Yankee Doodle Dandy (1942, Michael Curtiz)
The musical biopic was a supremely strange Hollywood subgenre, all traces of which dissolved somewhere deep in the 1940s. Much like the Hollywood musical itself (and far less artistically vibrant), these films hit a wall when audiences wised up or got cynical or just went to sleep, despite attempted revivals in the form of Bobby Darin and Cole Porter biodramas in the last decade. The format of these movies was the running down in life events of a person, usually in show business or somewhere on such margins, interrupted by opulent production numbers illustrating the life’s work of the artist or talent in question. The fact that musicals rarely happen now bugs me but I, for one, don’t lament the loss of strange brews like The Great Ziegfeld and this weird flag-waver of George M. Cohan’s life story. On a good day it’s easy to excuse it as being just a product of its time. The first time I saw it was on a good day and I wrote the following:
Finally we reach #100 in the original 1998 AFI list; this doesn’t quite complete my quest to see all of the hundred, but it’s as close as I can get for the moment. During the first hour of Yankee Doodle Dandy, I actually thought I had discovered something. This is regularly cited as one of the least deserving films on the list, but for a good long while, James Cagney (in a wildly unhinged, delightful performance as Cohan) and Michael Curtiz, whose penchant for note-perfect framing and rhythm (to say nothing of emotion) is at top form a few months before he made Casablanca, really do sell this picture.
The film is patriotic in the right ways, and such a thing is possible. The flag waving does eventually grow tiresome (the movie runs for over two hours, much too lengthy for its subject matter), but as Americana this is some bright, funny, and enjoyable studio fluff. The unfortunate portions come later on, when sweeping romance, personality, sharp humor give way to cloying obviousness. This forces Curtiz and Cagney to coast, and they do so ably, tremendously so, but it can only help so much to have weak or empty ideas presented with unfiltered enthusiasm, and by the end, the movie has settled for simplistic propaganda, doing a fair enough job of explaining the importance of George M. Cohan in his time but absolutely nothing to show his experience as part of a collective, which arguably is what Cohan would have fought to achieve. In addition to the regular problems that cause biopics to suffer, this one is lacking in context; the movie tries terribly hard to say something about the American experience but ultimately offers nothing of importance about anybody’s, save Cohan himself.
I’d continue to abide by most of that, in particular the fact that dyed-in-the-wool liberal Cohan would’ve scoffed at the exceptionalism with which the film taints him. But I don’t know about “patriotic in the right ways.” The second time I saw it, this past spring, was on a bad day. I drove home listening to a harrowing radio conversation about the Guantanamo hunger strikes, then came home and read about the country in hot pursuit of Edward Snowden. Then within the hour I put this movie in, maybe in hopes that its undemanding brightness could cheer me up. And Cagney, of course, put a smile on my face, but all of the friendly FDR-administration flag-waving really did ring hollow for me in those moments, and suddenly it was clear that Cagney’s efforts were really misplaced and all for naught. He’s phenomenal, but so what? This makes it difficult to come to a logical conclusion about the film or my opinion of it; I ping-ponged from one extreme to another on separate evenings six years apart, and thus I’m not comfortable declaring the film a success or a failure — but it certainly felt inappropriate to me now, and I did feel distant from it even the first time. The movie’s affable enough, and handsomely shot, but if it still had little real effect on me emotionally on a good day, what does that tell us? Not that it’s a bad movie, but at the very least that it’s an impersonal and perhaps slightly empty one. (The musical numbers, despite ample enthusiasm, don’t really land except as illustrations of great popular songs.)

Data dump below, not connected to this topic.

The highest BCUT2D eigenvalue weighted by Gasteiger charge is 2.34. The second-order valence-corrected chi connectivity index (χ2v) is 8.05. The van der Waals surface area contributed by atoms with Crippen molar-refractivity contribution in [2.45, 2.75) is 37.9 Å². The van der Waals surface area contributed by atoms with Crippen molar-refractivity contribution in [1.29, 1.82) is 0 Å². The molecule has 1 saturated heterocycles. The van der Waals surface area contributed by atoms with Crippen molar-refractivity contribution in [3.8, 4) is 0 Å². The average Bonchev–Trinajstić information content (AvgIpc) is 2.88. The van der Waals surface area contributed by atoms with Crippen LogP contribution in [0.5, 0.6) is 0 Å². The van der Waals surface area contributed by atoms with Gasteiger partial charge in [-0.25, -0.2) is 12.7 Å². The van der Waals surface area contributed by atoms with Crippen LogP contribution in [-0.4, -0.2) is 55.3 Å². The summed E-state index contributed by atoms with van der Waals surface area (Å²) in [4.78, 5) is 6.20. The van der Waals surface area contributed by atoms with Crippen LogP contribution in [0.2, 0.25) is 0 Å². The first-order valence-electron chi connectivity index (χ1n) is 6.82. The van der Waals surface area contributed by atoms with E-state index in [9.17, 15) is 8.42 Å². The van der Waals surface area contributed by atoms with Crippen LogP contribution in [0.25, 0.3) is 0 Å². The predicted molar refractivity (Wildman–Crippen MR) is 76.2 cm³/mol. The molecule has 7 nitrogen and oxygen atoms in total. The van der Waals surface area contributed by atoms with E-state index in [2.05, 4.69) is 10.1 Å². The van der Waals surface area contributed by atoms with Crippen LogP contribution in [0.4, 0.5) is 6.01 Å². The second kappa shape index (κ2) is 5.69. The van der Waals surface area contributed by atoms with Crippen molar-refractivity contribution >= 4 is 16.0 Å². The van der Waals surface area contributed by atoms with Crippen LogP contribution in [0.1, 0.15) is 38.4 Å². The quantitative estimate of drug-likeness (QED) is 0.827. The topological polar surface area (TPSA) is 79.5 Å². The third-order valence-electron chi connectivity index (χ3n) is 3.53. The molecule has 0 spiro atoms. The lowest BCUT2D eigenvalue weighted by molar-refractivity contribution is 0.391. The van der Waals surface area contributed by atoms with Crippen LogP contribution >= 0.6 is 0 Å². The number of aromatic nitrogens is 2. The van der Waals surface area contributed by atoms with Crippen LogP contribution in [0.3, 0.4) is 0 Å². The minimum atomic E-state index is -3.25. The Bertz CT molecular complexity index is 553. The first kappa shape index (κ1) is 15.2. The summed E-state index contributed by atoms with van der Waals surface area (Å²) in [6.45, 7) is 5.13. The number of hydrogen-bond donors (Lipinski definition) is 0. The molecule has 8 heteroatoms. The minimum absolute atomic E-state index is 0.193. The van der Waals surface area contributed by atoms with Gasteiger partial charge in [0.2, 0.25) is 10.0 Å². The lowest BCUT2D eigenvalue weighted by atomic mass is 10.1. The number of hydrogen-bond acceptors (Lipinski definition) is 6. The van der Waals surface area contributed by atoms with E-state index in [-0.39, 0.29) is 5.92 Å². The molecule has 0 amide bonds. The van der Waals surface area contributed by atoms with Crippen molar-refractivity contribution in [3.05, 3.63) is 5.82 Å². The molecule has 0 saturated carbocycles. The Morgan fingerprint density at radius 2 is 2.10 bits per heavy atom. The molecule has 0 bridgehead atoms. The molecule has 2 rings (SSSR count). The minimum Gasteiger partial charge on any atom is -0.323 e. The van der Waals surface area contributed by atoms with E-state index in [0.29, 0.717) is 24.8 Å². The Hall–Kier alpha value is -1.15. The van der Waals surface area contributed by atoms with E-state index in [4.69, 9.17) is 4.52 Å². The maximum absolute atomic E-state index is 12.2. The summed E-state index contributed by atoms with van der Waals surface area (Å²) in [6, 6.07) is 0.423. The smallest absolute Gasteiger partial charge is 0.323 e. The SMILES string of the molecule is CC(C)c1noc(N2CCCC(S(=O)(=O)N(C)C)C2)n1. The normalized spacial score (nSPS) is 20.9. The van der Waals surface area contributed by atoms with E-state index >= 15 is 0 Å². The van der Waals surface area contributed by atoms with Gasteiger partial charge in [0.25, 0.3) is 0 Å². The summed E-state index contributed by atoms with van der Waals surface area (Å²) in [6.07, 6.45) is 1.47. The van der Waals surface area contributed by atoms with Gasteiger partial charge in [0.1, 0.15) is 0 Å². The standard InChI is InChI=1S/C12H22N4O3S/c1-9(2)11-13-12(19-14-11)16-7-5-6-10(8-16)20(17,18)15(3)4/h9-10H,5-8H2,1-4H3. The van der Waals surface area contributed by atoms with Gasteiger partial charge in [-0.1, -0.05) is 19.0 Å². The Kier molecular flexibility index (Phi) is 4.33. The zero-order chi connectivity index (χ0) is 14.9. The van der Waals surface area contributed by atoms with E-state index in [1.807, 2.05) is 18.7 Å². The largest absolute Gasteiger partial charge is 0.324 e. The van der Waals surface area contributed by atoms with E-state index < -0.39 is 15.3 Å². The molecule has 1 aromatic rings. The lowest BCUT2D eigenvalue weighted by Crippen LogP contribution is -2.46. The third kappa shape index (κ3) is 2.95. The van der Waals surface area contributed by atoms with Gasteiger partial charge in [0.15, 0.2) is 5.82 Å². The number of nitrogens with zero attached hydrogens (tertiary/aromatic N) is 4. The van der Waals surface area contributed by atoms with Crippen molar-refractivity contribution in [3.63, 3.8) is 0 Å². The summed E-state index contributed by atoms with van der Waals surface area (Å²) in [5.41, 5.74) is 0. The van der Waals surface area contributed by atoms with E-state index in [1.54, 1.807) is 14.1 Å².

I concluded back in 2007 that “in spirit and execution if not content,” Yankee Doodle Dandy was “a fine time.” I could barely keep my eyes open this time but I agree that the direction and lead performance are stunning; that’s sadly all there really is to discover here. In the end, the only perfect word for this Warner Bros. classic is “safe.” It’s explosive at times, but disappointingly complacent, and never hits the emotional highs it obviously yearns for. I can see how it would be an immense comfort during wartime, but I prefer Mrs. Miniver or, hell, Education for Death if I want to revisit Hollywood as propaganda machine.